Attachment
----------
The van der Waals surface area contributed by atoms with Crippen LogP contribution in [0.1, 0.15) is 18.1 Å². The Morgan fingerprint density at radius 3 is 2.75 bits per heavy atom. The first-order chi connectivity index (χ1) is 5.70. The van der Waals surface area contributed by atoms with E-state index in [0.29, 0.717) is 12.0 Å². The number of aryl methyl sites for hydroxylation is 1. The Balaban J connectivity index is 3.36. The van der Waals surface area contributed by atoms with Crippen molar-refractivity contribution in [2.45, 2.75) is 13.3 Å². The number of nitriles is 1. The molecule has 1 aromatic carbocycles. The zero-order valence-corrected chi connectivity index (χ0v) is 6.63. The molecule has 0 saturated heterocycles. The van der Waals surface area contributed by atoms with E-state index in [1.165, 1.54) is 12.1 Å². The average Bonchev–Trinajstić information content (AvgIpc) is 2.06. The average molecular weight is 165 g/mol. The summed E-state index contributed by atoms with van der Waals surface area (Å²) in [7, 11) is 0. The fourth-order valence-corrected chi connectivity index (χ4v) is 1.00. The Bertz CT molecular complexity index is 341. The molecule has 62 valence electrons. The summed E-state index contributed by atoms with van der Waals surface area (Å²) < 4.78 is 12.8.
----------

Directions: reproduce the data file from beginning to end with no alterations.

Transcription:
The van der Waals surface area contributed by atoms with Crippen LogP contribution in [0.1, 0.15) is 18.1 Å². The Morgan fingerprint density at radius 3 is 2.75 bits per heavy atom. The first-order chi connectivity index (χ1) is 5.70. The van der Waals surface area contributed by atoms with E-state index in [0.29, 0.717) is 12.0 Å². The number of aryl methyl sites for hydroxylation is 1. The Balaban J connectivity index is 3.36. The van der Waals surface area contributed by atoms with Crippen molar-refractivity contribution in [2.45, 2.75) is 13.3 Å². The number of nitriles is 1. The molecule has 1 aromatic carbocycles. The zero-order valence-corrected chi connectivity index (χ0v) is 6.63. The molecule has 0 saturated heterocycles. The van der Waals surface area contributed by atoms with E-state index in [1.165, 1.54) is 12.1 Å². The average Bonchev–Trinajstić information content (AvgIpc) is 2.06. The average molecular weight is 165 g/mol. The summed E-state index contributed by atoms with van der Waals surface area (Å²) in [7, 11) is 0. The fourth-order valence-corrected chi connectivity index (χ4v) is 1.00. The Bertz CT molecular complexity index is 341. The molecule has 62 valence electrons. The summed E-state index contributed by atoms with van der Waals surface area (Å²) < 4.78 is 12.8.